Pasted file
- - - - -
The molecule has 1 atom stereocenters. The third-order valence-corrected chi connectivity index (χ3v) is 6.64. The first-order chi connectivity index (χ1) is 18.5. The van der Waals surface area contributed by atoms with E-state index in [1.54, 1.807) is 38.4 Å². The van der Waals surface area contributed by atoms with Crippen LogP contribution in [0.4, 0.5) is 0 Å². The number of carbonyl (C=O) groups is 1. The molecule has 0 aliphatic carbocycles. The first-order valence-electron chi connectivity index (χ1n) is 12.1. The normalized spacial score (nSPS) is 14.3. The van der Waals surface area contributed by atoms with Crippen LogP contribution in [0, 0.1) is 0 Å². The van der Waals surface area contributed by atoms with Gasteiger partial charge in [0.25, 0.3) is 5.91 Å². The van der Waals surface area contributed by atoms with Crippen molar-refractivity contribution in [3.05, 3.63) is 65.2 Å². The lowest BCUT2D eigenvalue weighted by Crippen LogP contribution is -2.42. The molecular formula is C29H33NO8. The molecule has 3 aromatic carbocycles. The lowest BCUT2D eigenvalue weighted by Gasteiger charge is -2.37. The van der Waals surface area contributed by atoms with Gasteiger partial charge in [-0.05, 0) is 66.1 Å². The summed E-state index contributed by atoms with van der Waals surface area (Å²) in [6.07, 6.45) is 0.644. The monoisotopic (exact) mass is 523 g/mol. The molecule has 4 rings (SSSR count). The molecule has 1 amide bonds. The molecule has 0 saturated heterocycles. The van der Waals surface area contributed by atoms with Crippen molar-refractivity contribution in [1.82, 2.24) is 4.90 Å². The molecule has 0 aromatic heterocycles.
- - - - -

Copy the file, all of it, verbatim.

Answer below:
The molecule has 1 atom stereocenters. The third-order valence-corrected chi connectivity index (χ3v) is 6.64. The first-order chi connectivity index (χ1) is 18.5. The van der Waals surface area contributed by atoms with E-state index in [1.54, 1.807) is 38.4 Å². The van der Waals surface area contributed by atoms with Crippen LogP contribution in [0.4, 0.5) is 0 Å². The number of carbonyl (C=O) groups is 1. The molecule has 0 aliphatic carbocycles. The first-order valence-electron chi connectivity index (χ1n) is 12.1. The normalized spacial score (nSPS) is 14.3. The van der Waals surface area contributed by atoms with Crippen LogP contribution in [0, 0.1) is 0 Å². The van der Waals surface area contributed by atoms with Gasteiger partial charge in [0.25, 0.3) is 5.91 Å². The van der Waals surface area contributed by atoms with Crippen molar-refractivity contribution in [3.05, 3.63) is 65.2 Å². The lowest BCUT2D eigenvalue weighted by Crippen LogP contribution is -2.42. The molecular formula is C29H33NO8. The molecule has 3 aromatic carbocycles. The lowest BCUT2D eigenvalue weighted by Gasteiger charge is -2.37. The van der Waals surface area contributed by atoms with Gasteiger partial charge in [-0.05, 0) is 66.1 Å². The summed E-state index contributed by atoms with van der Waals surface area (Å²) in [6.07, 6.45) is 0.644. The monoisotopic (exact) mass is 523 g/mol. The molecule has 4 rings (SSSR count). The molecule has 1 amide bonds. The molecule has 0 saturated heterocycles. The van der Waals surface area contributed by atoms with Crippen molar-refractivity contribution in [1.82, 2.24) is 4.90 Å². The molecule has 0 aromatic heterocycles.